TOM: Now, the SharkBite fittings, whenever I see them, they remind me of the finger puzzles, like the Chinese finger puzzle: the tube where you stick your fingers in either side and you can’t pull them out.

    RICHARD: That’s right, that’s right. Don’t stick your fingers in there, please. Right, right.

    But they’re actually pretty popular with homeowners. The fittings are much more money but you don’t have to do the additional work of the solder, the flux and the cleaning.

    TOM: Right. That’s because they compare the cost against the plumber.

    RICHARD: There you go. We’re affecting the market.

    LESLIE: Is there ever a plumbing project that a homeowner might think, “Aha! I could do that.” But you’re just saying really leave it to the pros?

    RICHARD: I think there’s more plumbing projects that scare people. I think the fear of flooding their house away, so that they’re going to do what they think their skill level is. And just doing a basic connection to an outside faucet or something like that, I think they can do it.

    The key to – for anybody in plumbing – is to know where the main shutoff is in that house. It’s to know where all the important shutoffs are. They should be labeled.

    LESLIE: And everyone should know where they are.

    RICHARD: Right. I don’t think a house should be changed hands. I think it should be part of the process of buying a house is that all the important valves should be labeled so that you – so that in an emergency, you can control the damage.

    TOM: Absolutely. That main water valve is the key. And in fact, I always tell folks there’s no reason not to turn it off when you go away.

    RICHARD: That’s right.

    TOM: Why leave yourself open to the risk?

    RICHARD: Yeah. Yeah. My father, the super-plumber, he made sure his water main was off every time he went away.

    TOM: Yep.

    LESLIE: Now, if you do that, is there anything that you have to do to the fixtures in the house or it’s just a week, turn it off and you’re fine?

    RICHARD: That’s right. You just want to take the pressure off or just make it see – if you had a leak, you wouldn’t have full city water pressure for the entire time you’re not there.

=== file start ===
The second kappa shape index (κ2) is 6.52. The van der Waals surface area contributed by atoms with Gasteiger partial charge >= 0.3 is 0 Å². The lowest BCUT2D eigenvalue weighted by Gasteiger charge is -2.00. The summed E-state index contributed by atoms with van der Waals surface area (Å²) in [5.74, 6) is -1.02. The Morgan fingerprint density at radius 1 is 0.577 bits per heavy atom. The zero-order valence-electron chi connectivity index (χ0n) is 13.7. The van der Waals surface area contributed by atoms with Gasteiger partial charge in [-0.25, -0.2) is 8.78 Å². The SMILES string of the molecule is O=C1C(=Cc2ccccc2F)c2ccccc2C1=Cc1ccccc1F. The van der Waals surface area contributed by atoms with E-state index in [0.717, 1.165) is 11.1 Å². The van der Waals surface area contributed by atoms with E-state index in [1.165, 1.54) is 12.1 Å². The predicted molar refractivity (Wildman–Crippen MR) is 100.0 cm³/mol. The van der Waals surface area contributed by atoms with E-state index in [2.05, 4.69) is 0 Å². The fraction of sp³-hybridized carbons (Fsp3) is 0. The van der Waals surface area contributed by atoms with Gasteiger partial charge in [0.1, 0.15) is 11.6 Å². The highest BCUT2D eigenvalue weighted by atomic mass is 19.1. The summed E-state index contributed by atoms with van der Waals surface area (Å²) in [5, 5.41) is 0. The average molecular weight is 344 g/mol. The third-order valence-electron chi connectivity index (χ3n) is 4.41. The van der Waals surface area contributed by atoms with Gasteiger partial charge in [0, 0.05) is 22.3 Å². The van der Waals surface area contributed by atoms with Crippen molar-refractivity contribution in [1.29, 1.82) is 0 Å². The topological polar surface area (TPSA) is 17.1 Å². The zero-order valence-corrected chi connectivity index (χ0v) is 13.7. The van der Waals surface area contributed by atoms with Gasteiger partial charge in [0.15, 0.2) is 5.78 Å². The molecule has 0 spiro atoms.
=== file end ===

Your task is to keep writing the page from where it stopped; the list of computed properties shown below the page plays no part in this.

LESLIE: It’s a nice surprise to come home to.

    TOM: Exactly. Well, if your water heater ruptures when you’re away, you’ll lose 40, 50 gallons. But if that main is open, they’re going to see it running out your front door before it’s done.

    RICHARD: Yeah. Four thousand gallons. Yeah.

    TOM: Yeah.

    LESLIE: Oh, good Lord. And then the dolphin I always dreamed of having in my basement as a child is a real possibility.

    TOM: Now, Richard, what about PEX? That’s the newest pipe out there. Is that a lot easier to connect than the metal piping?

    RICHARD: Yes. The issue with PEX is there are a variety of connection methods and some of them have proprietary tools that can become expensive. But the basic crimp fitting has a relatively inexpensive tool. The tradeoff is that that crimp fitting isn’t the strongest connection. So it’s a – I like the ones that require the proprietary tools and if you have those tools, it’s easy.

    TOM: Definitely more of a pro project, then.

    RICHARD: Right. But PEX as a product, as a material for the pipe, it just – it lasts and lasts and lasts and it’s really here to stay.

    TOM: And without the torch, it’s got to be a lot safer system to use.

    LESLIE: Yeah.

    RICHARD: Yep.

    TOM: Richard Trethewey from TV’s This Old House, thanks for stopping by The Money Pit.

    For more great tips just like that, visit ThisOldHouse.com.

    LESLIE: And remember, you can watch Richard and the entire This Old House team on This Old House and Ask This Old House, which is on your local PBS station.

    TOM: And This Old House is brought to you by The Home Depot. The Home Depot, more savings, more doing.